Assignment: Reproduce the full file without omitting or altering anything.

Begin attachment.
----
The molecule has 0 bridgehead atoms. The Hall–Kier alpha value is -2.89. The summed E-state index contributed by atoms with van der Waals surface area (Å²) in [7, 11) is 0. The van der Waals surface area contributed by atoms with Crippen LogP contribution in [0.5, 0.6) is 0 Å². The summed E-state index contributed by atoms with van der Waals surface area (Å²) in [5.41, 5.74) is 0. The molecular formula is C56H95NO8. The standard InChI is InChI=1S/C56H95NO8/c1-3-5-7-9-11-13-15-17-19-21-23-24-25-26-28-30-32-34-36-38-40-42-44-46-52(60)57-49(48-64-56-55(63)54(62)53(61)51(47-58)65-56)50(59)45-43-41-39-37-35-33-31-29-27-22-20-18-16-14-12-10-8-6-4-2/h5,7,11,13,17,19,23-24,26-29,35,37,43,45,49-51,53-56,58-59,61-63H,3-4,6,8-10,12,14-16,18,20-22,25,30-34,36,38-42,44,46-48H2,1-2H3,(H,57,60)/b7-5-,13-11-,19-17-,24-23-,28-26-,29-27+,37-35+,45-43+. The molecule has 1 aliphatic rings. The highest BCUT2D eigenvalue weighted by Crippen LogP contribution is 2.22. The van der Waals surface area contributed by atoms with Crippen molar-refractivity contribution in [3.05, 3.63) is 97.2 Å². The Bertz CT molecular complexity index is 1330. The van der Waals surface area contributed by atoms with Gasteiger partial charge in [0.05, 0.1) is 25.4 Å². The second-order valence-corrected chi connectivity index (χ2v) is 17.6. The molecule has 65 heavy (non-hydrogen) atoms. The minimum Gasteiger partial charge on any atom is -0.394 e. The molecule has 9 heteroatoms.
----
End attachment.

The molecule has 0 bridgehead atoms. The Hall–Kier alpha value is -2.89. The summed E-state index contributed by atoms with van der Waals surface area (Å²) in [7, 11) is 0. The van der Waals surface area contributed by atoms with Crippen LogP contribution in [0.5, 0.6) is 0 Å². The summed E-state index contributed by atoms with van der Waals surface area (Å²) in [5.41, 5.74) is 0. The molecular formula is C56H95NO8. The standard InChI is InChI=1S/C56H95NO8/c1-3-5-7-9-11-13-15-17-19-21-23-24-25-26-28-30-32-34-36-38-40-42-44-46-52(60)57-49(48-64-56-55(63)54(62)53(61)51(47-58)65-56)50(59)45-43-41-39-37-35-33-31-29-27-22-20-18-16-14-12-10-8-6-4-2/h5,7,11,13,17,19,23-24,26-29,35,37,43,45,49-51,53-56,58-59,61-63H,3-4,6,8-10,12,14-16,18,20-22,25,30-34,36,38-42,44,46-48H2,1-2H3,(H,57,60)/b7-5-,13-11-,19-17-,24-23-,28-26-,29-27+,37-35+,45-43+. The molecule has 1 aliphatic rings. The highest BCUT2D eigenvalue weighted by Crippen LogP contribution is 2.22. The van der Waals surface area contributed by atoms with Crippen molar-refractivity contribution in [3.05, 3.63) is 97.2 Å². The Bertz CT molecular complexity index is 1330. The van der Waals surface area contributed by atoms with Gasteiger partial charge in [0.05, 0.1) is 25.4 Å². The second-order valence-corrected chi connectivity index (χ2v) is 17.6. The molecule has 65 heavy (non-hydrogen) atoms. The minimum Gasteiger partial charge on any atom is -0.394 e. The molecule has 9 heteroatoms.